Monday, October 29, 2007

bell hooks Monday: Sex and Patriarchy

For those who have read bell hooks' feminist and race theory, but haven't read her autobiographical Wounds of Passion: A Writing Life, I'd point out that it's a lovely book, if difficult to read at times because of some of what she's had to go through in her life. It's also infused with feminist and critical race theory, so much so that it reminds me of reading Beauvoir's memoirs, which are filled with her philosophy in every page.

hooks simply has a way with words (in my opinion), and she's so self aware and not afraid to bring the fullness into her life, including her sexuality, into her theory, even if she does so subtly. Take this passage, for instance:
"I could not imagine having sex with any man in my parents' house. In their house in some way I am always a child. He wanted to do it there, to defy them. I did not understand this desire. One night we stayed awake while everyone else was sleeping, kissing and touching each other with out clothes on. It reminded me of hgh school, of crazed longings when boys would come over and one of my sisters would be sent to stand guard--to watch, so that nothing sexual would happen. This memory excited me. I unzipped his pants there on my knees in the darkness of my parents' house and sucked his dick until he came in my mouth. Pleasure and danger were there in that passion--the memory of boys afraid to come to our house cause Mr. Veodis might kill them. They all knew Mr. Veodis didn't let nobody mess with his girls. Down on my knees in the dark house of my childhood I was no longer Mr. Veodis's girl, I was my own woman, taking desire into my own hands. There were no spies in the house of love that night. It was our ritual marriage. I had broken the allegiance of family to be loyal to him. Love and betrayal were linked then. "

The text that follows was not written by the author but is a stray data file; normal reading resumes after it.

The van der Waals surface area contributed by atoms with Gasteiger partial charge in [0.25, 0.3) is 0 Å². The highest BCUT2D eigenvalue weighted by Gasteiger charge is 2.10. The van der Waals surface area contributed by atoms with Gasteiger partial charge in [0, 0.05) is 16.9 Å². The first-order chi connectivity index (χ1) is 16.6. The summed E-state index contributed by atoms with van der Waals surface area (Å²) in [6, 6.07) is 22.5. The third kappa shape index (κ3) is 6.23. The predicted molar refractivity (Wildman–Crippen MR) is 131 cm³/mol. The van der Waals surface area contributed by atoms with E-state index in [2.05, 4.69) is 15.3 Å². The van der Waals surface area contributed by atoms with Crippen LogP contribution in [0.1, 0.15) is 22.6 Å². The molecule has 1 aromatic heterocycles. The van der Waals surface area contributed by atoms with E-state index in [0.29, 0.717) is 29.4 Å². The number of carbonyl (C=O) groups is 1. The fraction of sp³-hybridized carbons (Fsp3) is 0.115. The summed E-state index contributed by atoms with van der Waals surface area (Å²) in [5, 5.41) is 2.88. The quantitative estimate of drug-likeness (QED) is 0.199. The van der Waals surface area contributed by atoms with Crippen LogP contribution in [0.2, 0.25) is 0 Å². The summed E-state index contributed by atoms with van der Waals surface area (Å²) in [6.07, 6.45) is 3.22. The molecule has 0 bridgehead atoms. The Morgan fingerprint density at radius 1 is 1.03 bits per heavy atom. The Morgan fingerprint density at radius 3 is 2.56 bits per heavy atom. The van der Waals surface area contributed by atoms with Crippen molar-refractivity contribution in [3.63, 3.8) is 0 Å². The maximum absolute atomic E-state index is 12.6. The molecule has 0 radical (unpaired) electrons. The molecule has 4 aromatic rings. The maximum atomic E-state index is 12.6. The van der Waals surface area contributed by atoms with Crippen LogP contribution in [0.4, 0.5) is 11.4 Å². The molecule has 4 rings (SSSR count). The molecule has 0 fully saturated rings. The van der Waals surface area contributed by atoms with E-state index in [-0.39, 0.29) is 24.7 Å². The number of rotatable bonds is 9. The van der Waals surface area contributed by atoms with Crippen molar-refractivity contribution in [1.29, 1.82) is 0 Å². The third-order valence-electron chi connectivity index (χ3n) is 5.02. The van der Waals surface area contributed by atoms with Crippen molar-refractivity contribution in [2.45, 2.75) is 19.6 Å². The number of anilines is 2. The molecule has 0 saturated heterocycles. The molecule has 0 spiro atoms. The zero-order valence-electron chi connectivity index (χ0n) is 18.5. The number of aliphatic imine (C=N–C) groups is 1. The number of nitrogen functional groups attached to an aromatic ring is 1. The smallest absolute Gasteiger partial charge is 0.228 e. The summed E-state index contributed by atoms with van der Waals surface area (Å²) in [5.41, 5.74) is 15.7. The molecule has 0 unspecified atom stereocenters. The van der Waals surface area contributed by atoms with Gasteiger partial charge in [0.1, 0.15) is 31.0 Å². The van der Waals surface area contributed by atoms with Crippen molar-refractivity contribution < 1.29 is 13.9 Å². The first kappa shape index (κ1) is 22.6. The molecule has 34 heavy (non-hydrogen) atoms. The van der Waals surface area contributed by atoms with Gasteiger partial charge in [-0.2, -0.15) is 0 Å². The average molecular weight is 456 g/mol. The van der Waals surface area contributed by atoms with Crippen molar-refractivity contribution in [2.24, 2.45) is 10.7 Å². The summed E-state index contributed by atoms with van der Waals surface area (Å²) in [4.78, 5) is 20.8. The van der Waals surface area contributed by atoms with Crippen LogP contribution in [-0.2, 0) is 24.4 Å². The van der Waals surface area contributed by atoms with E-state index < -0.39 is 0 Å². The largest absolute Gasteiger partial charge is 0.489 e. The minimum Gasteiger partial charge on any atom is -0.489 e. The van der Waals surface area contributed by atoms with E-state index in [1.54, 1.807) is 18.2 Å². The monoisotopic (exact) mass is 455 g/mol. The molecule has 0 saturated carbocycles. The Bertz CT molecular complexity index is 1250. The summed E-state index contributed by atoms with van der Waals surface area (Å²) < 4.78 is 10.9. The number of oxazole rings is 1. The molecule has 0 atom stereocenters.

Ok, maybe "taking my desire into my own hands" isn't so subtle. But still.

There's so much here to unpack, but what strikes me the most is her description of consciously moving away from the rule of her father, from the literal patriarchy she had grown up in.

For me, hooks' description here brings back some unpleasant memories of my adolescence, of being afraid of the fathers of girls I was dating. Fearing fathers was the general rule; though there were exceptional fathers I met who didn't treat their girls (or boys) as property, mostly they did, or seemed to. Such is some of the horrible power of traditional masculinity--no father ever threatened me, because no father ever had to. It was simply understood, by everybody involved, that physical harm could come to me if I was 'caught doing things' with some man's daughter--whether the implicit threat of violence would be carried out or not, it was assumed, and that threat helped to shape my relationships, both to the girls I was dating, and to myself, in ways I still have yet to fully recover from.
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